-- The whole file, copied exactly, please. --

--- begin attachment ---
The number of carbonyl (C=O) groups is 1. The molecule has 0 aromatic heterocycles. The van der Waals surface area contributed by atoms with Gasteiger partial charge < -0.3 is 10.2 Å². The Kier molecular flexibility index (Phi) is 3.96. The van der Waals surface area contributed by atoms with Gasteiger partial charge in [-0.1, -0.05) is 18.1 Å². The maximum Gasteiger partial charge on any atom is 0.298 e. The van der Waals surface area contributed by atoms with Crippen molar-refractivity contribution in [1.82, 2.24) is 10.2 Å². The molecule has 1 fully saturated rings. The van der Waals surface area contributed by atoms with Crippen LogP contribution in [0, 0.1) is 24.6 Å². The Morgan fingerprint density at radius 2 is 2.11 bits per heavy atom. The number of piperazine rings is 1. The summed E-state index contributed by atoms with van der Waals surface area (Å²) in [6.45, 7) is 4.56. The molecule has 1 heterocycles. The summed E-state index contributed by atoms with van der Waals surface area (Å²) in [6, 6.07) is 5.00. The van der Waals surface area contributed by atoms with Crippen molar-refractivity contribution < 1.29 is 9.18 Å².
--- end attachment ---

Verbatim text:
The number of carbonyl (C=O) groups is 1. The molecule has 0 aromatic heterocycles. The van der Waals surface area contributed by atoms with Gasteiger partial charge < -0.3 is 10.2 Å². The Kier molecular flexibility index (Phi) is 3.96. The van der Waals surface area contributed by atoms with Gasteiger partial charge in [-0.1, -0.05) is 18.1 Å². The maximum Gasteiger partial charge on any atom is 0.298 e. The van der Waals surface area contributed by atoms with Crippen molar-refractivity contribution in [1.82, 2.24) is 10.2 Å². The molecule has 1 fully saturated rings. The van der Waals surface area contributed by atoms with Crippen LogP contribution in [0, 0.1) is 24.6 Å². The Morgan fingerprint density at radius 2 is 2.11 bits per heavy atom. The number of piperazine rings is 1. The summed E-state index contributed by atoms with van der Waals surface area (Å²) in [6.45, 7) is 4.56. The molecule has 1 heterocycles. The summed E-state index contributed by atoms with van der Waals surface area (Å²) in [6, 6.07) is 5.00. The van der Waals surface area contributed by atoms with Crippen molar-refractivity contribution < 1.29 is 9.18 Å².